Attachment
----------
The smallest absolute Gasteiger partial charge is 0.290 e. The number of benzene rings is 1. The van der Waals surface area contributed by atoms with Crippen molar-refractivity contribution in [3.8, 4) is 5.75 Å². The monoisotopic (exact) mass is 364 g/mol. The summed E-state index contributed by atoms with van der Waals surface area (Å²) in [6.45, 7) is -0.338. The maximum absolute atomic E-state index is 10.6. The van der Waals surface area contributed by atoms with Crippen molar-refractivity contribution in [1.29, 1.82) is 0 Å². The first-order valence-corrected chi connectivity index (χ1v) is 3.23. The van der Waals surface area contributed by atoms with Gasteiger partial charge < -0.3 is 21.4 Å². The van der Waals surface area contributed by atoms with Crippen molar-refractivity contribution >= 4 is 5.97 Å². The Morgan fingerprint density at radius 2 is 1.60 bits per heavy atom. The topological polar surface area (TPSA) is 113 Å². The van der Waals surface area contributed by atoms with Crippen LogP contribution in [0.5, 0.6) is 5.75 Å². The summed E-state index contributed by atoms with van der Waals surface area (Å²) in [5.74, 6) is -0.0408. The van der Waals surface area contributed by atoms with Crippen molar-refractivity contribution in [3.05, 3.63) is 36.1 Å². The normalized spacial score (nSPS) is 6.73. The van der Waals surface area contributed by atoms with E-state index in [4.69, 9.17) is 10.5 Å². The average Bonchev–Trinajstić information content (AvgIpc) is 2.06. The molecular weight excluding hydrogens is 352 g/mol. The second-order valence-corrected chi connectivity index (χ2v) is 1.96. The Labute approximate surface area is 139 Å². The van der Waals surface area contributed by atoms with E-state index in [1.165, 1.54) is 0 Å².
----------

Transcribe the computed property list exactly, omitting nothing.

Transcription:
The smallest absolute Gasteiger partial charge is 0.290 e. The number of benzene rings is 1. The van der Waals surface area contributed by atoms with Crippen molar-refractivity contribution in [3.8, 4) is 5.75 Å². The monoisotopic (exact) mass is 364 g/mol. The summed E-state index contributed by atoms with van der Waals surface area (Å²) in [6.45, 7) is -0.338. The maximum absolute atomic E-state index is 10.6. The van der Waals surface area contributed by atoms with Crippen molar-refractivity contribution in [1.29, 1.82) is 0 Å². The first-order valence-corrected chi connectivity index (χ1v) is 3.23. The van der Waals surface area contributed by atoms with Gasteiger partial charge < -0.3 is 21.4 Å². The van der Waals surface area contributed by atoms with Crippen molar-refractivity contribution >= 4 is 5.97 Å². The Morgan fingerprint density at radius 2 is 1.60 bits per heavy atom. The topological polar surface area (TPSA) is 113 Å². The van der Waals surface area contributed by atoms with Crippen LogP contribution in [0.5, 0.6) is 5.75 Å². The summed E-state index contributed by atoms with van der Waals surface area (Å²) in [5.74, 6) is -0.0408. The van der Waals surface area contributed by atoms with Crippen molar-refractivity contribution in [3.05, 3.63) is 36.1 Å². The normalized spacial score (nSPS) is 6.73. The van der Waals surface area contributed by atoms with E-state index in [4.69, 9.17) is 10.5 Å². The average Bonchev–Trinajstić information content (AvgIpc) is 2.06. The molecular weight excluding hydrogens is 352 g/mol. The second-order valence-corrected chi connectivity index (χ2v) is 1.96. The Labute approximate surface area is 139 Å². The van der Waals surface area contributed by atoms with E-state index in [1.165, 1.54) is 0 Å².